By Edwin Madunagu
Nigeria’s 2019 elections, particularly the recent governorship contests in Kogi and Bayelsa states, have forcefully brought back a prediction which the late Tai Solarin made about 40 years ago in the aftermath of the 1979 elections. Of course, recalling this prediction is also recalling my response to it at the time. I was then 33.
It is appropriate to begin any story I might wish to tell here by introducing Tai Solarin to young Nigerians who were not born when the prediction was made. This set of Nigerians now constitutes the majority of the Nigerian population. Tai Solarin was a prominent Nigerian male from Southwestern Nigeria who was a secular humanist and educationist, but whose humanism was exceptional because it was all-round (that is, in thought as well as in action), consistent, courageous and well-informed.
Tai Solarin was not a Marxist, not a communist and not a worker by class placement. But he was a proletarian in lifestyle. In politics he would be described as a progressive, but not a progressive in the mould of the present-day Nigeria’s neofascist “progressive”. Tai Solarin was a progressive in the original sense of being located in the Leftist ideological and political universe. He was, in general, a “social critic” and, in particular, a critical, popular and respected newspaper columnist.
Now to the beginning of this piece. We may recall that Nigeria’s Second Republic began on October 1, 1979 after a 13-year period (1966-1979) of military rule that witnessed a civil war. In the general elections that ushered in the Republic, Shehu Shagari of the National Party of Nigeria (NPN) emerged as (Executive) President and Obafemi Awolowo of the Unity Party of Nigeria (UPN) emerged as the second strongest presidential candidate. The result was, to say the least, very contentious—as we can recall or research. But the issue here is neither the contentiousness of the result of the presidential contest nor the side which Tai Solarin supported. (He was a member of the UPN). Rather, we are concerned with his prediction five weeks into the new Republic.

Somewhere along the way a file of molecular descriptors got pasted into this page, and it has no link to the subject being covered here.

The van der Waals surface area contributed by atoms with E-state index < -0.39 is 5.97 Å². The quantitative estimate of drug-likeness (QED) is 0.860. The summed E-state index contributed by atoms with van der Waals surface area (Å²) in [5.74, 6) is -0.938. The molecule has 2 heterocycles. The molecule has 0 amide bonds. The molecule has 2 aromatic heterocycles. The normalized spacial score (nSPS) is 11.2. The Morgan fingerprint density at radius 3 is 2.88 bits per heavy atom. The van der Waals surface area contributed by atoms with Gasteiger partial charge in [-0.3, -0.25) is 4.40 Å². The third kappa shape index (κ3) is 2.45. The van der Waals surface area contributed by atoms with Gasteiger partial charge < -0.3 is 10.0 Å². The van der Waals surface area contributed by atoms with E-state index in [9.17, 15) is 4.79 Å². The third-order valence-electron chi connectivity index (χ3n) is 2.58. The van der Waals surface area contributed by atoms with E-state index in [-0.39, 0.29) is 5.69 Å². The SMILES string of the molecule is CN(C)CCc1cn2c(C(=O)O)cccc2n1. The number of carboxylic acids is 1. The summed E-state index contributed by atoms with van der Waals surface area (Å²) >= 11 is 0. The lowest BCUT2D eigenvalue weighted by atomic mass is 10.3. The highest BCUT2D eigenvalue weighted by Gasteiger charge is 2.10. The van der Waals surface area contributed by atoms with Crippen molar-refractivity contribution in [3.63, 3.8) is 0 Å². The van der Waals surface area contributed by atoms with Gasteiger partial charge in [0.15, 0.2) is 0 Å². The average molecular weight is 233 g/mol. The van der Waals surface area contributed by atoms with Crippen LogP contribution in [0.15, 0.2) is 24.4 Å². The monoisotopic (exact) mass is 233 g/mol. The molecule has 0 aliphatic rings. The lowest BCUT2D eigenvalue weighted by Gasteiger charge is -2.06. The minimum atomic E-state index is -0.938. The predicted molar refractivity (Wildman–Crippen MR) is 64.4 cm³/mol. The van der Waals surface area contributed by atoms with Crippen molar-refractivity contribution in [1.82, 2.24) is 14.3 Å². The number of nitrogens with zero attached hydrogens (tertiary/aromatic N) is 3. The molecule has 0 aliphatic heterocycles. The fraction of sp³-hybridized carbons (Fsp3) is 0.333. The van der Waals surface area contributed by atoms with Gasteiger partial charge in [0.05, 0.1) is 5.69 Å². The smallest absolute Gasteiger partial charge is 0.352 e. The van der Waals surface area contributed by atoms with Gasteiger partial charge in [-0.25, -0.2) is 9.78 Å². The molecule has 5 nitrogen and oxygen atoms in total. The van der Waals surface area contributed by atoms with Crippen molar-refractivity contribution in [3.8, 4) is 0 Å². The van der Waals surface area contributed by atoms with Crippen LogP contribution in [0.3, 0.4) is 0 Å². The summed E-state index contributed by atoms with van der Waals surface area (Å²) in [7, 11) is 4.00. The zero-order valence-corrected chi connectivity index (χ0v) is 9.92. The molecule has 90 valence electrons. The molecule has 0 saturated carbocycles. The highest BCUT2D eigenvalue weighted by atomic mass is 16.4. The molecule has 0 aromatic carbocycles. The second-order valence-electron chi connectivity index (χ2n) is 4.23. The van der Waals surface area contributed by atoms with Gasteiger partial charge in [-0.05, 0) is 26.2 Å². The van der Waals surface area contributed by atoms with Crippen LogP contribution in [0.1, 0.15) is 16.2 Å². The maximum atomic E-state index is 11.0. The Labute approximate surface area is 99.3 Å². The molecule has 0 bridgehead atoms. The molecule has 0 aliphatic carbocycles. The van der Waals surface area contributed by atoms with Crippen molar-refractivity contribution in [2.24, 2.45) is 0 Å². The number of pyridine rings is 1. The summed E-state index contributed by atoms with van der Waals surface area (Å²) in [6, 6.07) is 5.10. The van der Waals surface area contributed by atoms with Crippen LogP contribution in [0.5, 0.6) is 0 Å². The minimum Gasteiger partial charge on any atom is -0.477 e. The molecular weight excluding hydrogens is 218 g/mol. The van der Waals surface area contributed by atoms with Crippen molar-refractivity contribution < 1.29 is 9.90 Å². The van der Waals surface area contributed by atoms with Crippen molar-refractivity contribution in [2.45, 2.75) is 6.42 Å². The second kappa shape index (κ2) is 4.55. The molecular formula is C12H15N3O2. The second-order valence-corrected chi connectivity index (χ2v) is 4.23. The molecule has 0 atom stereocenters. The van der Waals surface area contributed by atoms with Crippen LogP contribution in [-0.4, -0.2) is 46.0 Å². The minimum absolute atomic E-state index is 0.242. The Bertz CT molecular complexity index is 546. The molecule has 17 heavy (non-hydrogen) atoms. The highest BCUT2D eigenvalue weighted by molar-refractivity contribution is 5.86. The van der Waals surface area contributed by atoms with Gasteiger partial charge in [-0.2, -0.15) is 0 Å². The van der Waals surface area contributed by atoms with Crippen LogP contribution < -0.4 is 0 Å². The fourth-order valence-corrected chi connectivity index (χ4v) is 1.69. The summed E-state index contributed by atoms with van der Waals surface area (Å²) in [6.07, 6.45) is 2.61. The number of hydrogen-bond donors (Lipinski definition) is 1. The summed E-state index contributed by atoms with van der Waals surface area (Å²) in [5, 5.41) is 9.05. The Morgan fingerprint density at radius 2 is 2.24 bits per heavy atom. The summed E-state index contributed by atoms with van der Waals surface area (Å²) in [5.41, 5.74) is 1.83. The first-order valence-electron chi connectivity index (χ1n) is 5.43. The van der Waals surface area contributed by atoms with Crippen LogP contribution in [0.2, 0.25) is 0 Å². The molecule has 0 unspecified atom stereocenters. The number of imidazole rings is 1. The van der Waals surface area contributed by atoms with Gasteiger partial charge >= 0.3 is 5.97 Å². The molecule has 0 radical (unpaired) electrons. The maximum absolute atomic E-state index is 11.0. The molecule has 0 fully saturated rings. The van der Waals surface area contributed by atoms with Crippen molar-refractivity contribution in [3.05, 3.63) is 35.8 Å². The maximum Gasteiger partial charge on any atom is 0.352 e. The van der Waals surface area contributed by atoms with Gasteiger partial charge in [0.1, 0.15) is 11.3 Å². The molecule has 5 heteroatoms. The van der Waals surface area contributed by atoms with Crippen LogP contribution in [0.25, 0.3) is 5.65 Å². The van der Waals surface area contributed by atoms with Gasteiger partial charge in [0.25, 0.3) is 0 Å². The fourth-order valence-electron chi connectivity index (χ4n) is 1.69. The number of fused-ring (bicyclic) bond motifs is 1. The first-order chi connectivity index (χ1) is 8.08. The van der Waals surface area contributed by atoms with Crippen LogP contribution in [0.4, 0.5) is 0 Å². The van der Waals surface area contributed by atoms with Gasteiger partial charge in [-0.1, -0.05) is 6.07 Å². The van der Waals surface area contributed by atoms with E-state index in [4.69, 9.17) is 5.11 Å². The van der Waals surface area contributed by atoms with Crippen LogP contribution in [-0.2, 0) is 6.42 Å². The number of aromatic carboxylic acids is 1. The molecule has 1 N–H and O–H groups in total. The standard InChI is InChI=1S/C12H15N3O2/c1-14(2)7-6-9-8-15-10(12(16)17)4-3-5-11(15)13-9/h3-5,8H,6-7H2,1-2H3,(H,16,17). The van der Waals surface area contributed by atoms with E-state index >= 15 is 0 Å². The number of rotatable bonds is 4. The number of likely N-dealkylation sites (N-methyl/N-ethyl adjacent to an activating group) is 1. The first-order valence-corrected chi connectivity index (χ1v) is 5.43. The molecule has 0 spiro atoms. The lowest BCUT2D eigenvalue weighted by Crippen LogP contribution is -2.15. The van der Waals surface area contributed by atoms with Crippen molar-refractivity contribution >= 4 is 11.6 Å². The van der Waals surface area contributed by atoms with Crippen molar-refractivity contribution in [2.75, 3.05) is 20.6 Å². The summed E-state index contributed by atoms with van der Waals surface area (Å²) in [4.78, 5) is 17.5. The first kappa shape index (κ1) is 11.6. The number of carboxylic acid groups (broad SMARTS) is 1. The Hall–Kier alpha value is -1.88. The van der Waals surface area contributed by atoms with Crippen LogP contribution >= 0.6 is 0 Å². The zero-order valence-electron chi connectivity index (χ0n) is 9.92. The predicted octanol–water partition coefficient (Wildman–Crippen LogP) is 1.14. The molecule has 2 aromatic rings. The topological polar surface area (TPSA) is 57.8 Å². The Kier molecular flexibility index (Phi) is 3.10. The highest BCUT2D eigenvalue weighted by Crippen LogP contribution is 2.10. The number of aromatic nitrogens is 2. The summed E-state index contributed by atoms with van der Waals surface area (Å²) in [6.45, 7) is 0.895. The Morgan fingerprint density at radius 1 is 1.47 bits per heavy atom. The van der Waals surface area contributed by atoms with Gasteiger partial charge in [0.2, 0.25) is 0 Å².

On November 4, 1979, 34 days after the installation of President Shehu Shagari, the Sunday edition of the Tribune newspaper carried a column by Tai Solarin titled The Stolen Presidency. In it the columnist wrote: “If this government lasts four years … the four-year-old NPN will have been firmly planted as Government Party everywhere, and the UPN, the GNPP, the NPP and the PRP will have been drained to annihilation, both in membership—it is already starting—and in morale. The 1983 election would therefore be between the NPN and the Revolutionary Party which, having studied how the NPN came to power knows exactly what to do to supplant the NPN for the presidency. There would then be a confusion on the national raft. Then a splash. Then commotion among the sharks. And we, the common people, will have, as victims, paid the supreme sacrifice”.
My comment on this prediction was immediate—as was expected in those days. It appeared in an edition of the Nigerian Chronicle, a daily newspaper owned and published by the Cross River State government. The comment was later revised and included in the text of a lecture I delivered at the University of Ife (now Obafemi Awolowo University) in November 1980 under the auspices of the institution’s Alliance of Progressive Students (ALPS) on the occasion of the 31st anniversary of the killing of Nigerian miners at the Iva Valley Mines, Enugu, by the colonial police. And later still, in May 1981, the comment was included in a book which emanated from the lecture. The lecture as well as the book that emanated from it were titled: Human Progress and Its Enemies: The Struggle for a more humane social order in Nigeria.